This is not the first article about how television in particular and media in general get it wrong every time Pope Francis sneezes, and I am confident it will not be the last.

Recently we have had a kind of miscommunication double header with the Holy Father’s actions regarding two of America’s favorite media hot buttons, abortion and marriage. But what were doctrinal and cogent papal actions created a swirling vortex of angst and unnecessary consternation despite both having the power of mercy as their lynchpin. I guess we could file this under “No good deed goes unpunished.”

Now, even though my brothers and sisters sometimes accuse me of speaking on behalf of the pope, I am going to tread carefully on this terrain again due to the way the truth was so badly mauled by television and social media reporting. I think Pope Francis would be the first to agree that, in regard to his restructuring the absolution process when it comes to the sin of abortion, he was standing on the shoulders of his two most recent predecessors.

In fact, St. Pope John Paul II had made the very same papal action during a year of mercy. But if you read MSNBC you certainly would be getting a completely different “story.”

When Pope Francis granted priests the faculties to absolve those who had acquired or helped procure an abortion without going through the process of having a bishop “sign off” on it, the cable news outlet put this headline on its online version — “Pope says priests can allow this Catholic sin.”

I have my own confession to make. I have been a Catholic my entire life and when I first read the news about the pope’s action, I did not fully comprehend. I understand that the Church teaches that there are venial and mortal sins, but I was not aware that certain sins require certain remedies for the process of absolution.

Abortion is one of those sins which can render someone automatically excommunicated. That is a bell usually only a higher authority can “un-ring,” yet in America most priests already had been given that permission. Watching media, one would have gotten the distinct impression that the pope was “finally” showing a little mercy and forgiving people for sin when the obvious truth of the matter is that the sacrament of reconciliation is nothing if not the living, breathing example of God’s mercy.

But there are consequences to sin. If somebody robs a bank of $100,000 and goes to confession, they have to give the money back … sorry.

One of Pope Francis’ earliest statements as pontiff was to declare churches hospitals. That is exactly what his Year of Mercy abortion statement is all about. He was giving the “doctors” extra medicine and tools with which to repair the injured.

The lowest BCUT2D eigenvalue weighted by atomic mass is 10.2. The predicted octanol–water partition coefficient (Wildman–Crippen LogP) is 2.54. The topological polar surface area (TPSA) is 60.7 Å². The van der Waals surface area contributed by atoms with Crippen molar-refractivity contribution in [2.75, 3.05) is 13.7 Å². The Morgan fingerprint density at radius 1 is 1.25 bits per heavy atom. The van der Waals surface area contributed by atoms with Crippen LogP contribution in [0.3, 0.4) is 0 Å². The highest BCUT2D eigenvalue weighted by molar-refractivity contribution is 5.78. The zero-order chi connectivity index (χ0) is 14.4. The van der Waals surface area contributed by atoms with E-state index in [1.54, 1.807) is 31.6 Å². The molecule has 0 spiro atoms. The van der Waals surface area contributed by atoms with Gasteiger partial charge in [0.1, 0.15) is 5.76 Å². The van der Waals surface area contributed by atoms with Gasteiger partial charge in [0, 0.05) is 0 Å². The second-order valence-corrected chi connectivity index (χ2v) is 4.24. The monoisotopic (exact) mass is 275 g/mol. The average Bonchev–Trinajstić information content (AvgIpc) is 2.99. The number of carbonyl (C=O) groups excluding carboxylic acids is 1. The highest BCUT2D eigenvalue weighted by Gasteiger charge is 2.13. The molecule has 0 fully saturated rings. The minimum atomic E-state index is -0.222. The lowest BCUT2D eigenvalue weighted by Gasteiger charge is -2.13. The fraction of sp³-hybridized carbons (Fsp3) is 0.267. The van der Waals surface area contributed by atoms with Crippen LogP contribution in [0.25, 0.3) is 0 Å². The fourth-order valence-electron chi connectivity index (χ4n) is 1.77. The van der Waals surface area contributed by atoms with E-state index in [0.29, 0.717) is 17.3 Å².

Abortion is as grave a sin as it has always been and it is as forgivable as it has always been. MSNBC notwithstanding, the Church is as merciful as she has ever been.

The Los Angeles Times, I guess in an effort to compete with television and the Internet for being able to get the most misinformation out to the widest audience in the shortest amount of time, chimed in on another papal action … the streamlining of the annulment process. The Times had a sub-headline on page 3 which declared, “Pope ruling makes it easier, faster and cheaper for Catholics to end their marriages.”

This is like the trick questions we used to get in seventh-grade math classes about trains traveling in different directions at different speeds and leaving different stations. There was one giant error in the Times headline that renders the entire thing incoherent. Nothing the pope decreed ends a single marriage.

Annulment is the declaration, after careful review, that a marriage never existed in the first place. Again, an act of mercy for some in suffering relationships who may now access relief with this new, shortened version of a very complicated, and never easy, issue.

The Court of Tiberius is no more and countless other empires have turned to sand. Yet the Church, a human institution with a divine mandate, continues.

And a human institution that has been around for two thousand years and with a billion adherents, is bound to accumulate things … even rules and regulations.

The pope has given mercy a high place of honor in both of these instances without losing sight of the reason mercy is being provided or minimizing the seriousness of the issues.

Mercy and forgiveness are just not as “marketable” to mainstream television media, though. It prefers people getting what they think they have coming to them and the lack of understanding of what Church teaching has always been regarding fundamental truths such as marriage and the sinful nature of abortion is enough to fill a thousand blogs on the Internet.

Our faith is all about not getting what should be coming to us thanks to the blood of Christ and the institution of the Church and her sacraments … if we avail ourselves to them.

It reminds me of an anecdotal story about a mother who begged the Emperor Napoleon Bonaparte for the life of her son, who was going to be shot in the morning for desertion. Napoleon asked the mother why did her son deserve mercy? The mother responded, that if he deserved mercy he wouldn’t need it.